Sachin Tendulkar’s insights into the World Cup proceedings will be a special privilege for viewers this year. But then again, nothing better than watching the little champion with a piece of willow...
A few days ago, a PR mail landed in my inbox, confirming Sachin Tendulkar’s debut as a TV pundit during this year’s World Cup. It gave me mixed feelings. His insights into the proceedings will be a special privilege for viewers. But then again, nothing better than watching the little champion with a piece of willow.
Time flies and nothing lasts forever, but to a whole generation that has grown up with Tendulkar, it’s difficult to think about the biggest cricket show on earth without their hero. It’s not easy to roll over the memories of the past six World Cups—the fascinating journey that culminated in the title triumph at the Wankhede stadium in Mumbai in 2011.
We will miss Tendulkar, especially when India play their first match of the tournament against Pakistan on February 15. India held sway over their arch rivals in all five meetings in the World Cup so far. What will happen this time? Who will provide that reassuring presence on the field?
Tendulkar had always reserved his best for Pakistan. In 1992, his first tournament, his 54 not-out at the Sydney Cricket Ground (SCG) turned out to be the difference between the two sides. India won by 43 runs. Move on to Bangalore in 1996: his 31 ensured a good start and helped Navjot Sidhu get into the groove at the other end. The winning margin was 39 runs. Then came Old Trafford in 1999 and, once again, Tendulkar contributed with a cameo (45). India won by 47 runs.
Centurion in 2003 deserves special mention. It was one of his best limited-overs innings. Pakistan had posted 273/7, with Wasim Akram and Shoaib Akhtar leading the pace attack. Tendulkar tore them apart and set up the chase with a scintillating 98 off 75 balls. Fans back home celebrated an untimely Diwali.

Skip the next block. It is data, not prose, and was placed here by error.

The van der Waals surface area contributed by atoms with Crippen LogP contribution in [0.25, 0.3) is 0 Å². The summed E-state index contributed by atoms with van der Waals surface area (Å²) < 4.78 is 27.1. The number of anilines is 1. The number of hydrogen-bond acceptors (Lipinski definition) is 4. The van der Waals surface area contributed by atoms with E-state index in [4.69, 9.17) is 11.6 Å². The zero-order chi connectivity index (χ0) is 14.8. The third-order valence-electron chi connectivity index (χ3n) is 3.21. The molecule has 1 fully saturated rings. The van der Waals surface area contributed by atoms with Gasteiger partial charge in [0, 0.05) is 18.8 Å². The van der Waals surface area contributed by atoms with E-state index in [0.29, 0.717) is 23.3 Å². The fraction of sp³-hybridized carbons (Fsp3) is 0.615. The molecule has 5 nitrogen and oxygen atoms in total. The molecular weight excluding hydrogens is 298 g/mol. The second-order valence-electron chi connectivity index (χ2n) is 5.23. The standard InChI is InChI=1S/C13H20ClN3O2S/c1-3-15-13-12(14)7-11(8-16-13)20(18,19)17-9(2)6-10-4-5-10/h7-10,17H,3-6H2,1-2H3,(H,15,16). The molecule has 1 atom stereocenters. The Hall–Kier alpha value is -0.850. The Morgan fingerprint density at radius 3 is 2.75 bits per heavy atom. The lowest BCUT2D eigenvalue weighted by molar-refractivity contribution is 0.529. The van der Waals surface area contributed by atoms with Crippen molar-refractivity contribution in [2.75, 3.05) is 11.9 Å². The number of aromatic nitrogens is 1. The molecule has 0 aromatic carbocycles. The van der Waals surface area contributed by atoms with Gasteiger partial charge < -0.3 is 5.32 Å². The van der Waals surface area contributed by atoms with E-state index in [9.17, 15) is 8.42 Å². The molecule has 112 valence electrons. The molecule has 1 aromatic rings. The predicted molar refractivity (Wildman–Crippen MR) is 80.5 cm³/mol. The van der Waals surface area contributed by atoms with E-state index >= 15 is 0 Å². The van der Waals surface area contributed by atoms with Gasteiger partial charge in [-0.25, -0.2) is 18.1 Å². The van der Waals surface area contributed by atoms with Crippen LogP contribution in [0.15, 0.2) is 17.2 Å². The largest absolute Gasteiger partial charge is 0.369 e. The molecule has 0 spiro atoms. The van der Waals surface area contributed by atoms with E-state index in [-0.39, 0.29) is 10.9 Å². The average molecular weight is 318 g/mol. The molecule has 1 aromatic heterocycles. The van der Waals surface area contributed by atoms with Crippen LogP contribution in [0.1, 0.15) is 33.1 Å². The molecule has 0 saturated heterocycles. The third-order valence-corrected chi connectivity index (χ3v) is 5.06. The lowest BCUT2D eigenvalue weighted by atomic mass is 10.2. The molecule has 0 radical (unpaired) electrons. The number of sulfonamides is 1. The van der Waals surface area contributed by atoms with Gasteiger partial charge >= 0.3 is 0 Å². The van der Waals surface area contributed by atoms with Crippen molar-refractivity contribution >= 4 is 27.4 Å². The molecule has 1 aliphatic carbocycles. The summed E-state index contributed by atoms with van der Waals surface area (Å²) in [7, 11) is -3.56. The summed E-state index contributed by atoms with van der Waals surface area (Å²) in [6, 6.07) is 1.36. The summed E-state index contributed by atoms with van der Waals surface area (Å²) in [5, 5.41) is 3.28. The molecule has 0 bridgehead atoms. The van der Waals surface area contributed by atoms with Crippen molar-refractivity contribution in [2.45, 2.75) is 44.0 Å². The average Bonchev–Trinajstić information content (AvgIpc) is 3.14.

Four years ago, during India’s World Cup-winning campaign, India met Pakistan in the semi-final. Tendulkar was not at his best. The Mohali pitch was a bit two-paced, making things difficult for stroke players. We saw the other side of the master then. Yes, it was streaky. He was allowed reprieves at least four times, but Tendulkar didn’t throw in the towel. He fought hard to score 85, as India won by 29 runs. The dropped catches notwithstanding, it was still a special knock under the circumstances.
Tendulkar was a ball boy during the 1987 World Cup semi-final between India and England at Wankhede. It was Sunil Gavaskar’s swansong. The emergence of the 16-year-old two seasons later, however, allowed almost a seamless transition. His debut in the World Cup was colourful, of course in a metaphorical sense, for coloured clothing was introduced in 1992. The previous four editions were played in flannels.
Tendulkar began with a huge promise, lived up to it in style and ended up being the ‘god’ of cricket. His World Cup record is staggering: 2,278 runs in 45 matches at 56.95. He has six centuries, also a Cup record. He towers over the rest. Here’s the break-up:
l 1992: Eight matches, 283 runs
l 1996: Seven matches, 523 runs at 87.17 (two centuries)
l 1999: Seven matches, 253 runs at 42.17 (one century)
l 2003: 11 matches, 673 runs at 61.18 (one century)
l 2007: Three matches, 64 runs at 32.00
l 2009: Nine matches, 482 runs at 53.56 (two centuries)
As the International Cricket Council’s (ICC’s) brand ambassador for the 2015 World Cup, he shared his advice and success mantra recently. “Perth and Brisbane are renowned for their fast and bouncy wickets that will easily expose inexperience. Both batsmen and bowlers have low margins for errors. As a batsman, if you understand the pace and bounce, then you could get on top of the bowling,” he wrote in his column for the ICC. “In New Zealand, batsmen will have to beware of the windy conditions due to the geographical locations of some of the venues. The wind sometimes can be strong enough to seriously affect a batsman’s timing. Playing against the wind, your backlift is faster but the down-swing is considerably slow while the ball is coming on faster, and vice-versa, from the other end,” he added.
Invaluable advice to someone like Virat Kohli. The latter has already confirmed his status as ODI great. But he’s still relatively new to the conditions Down Under. Kohli is India’s main man, a reason why he will live under Tendulkar’s shadow throughout this World Cup. But the 26-year-old has the proven quality to grow out of it.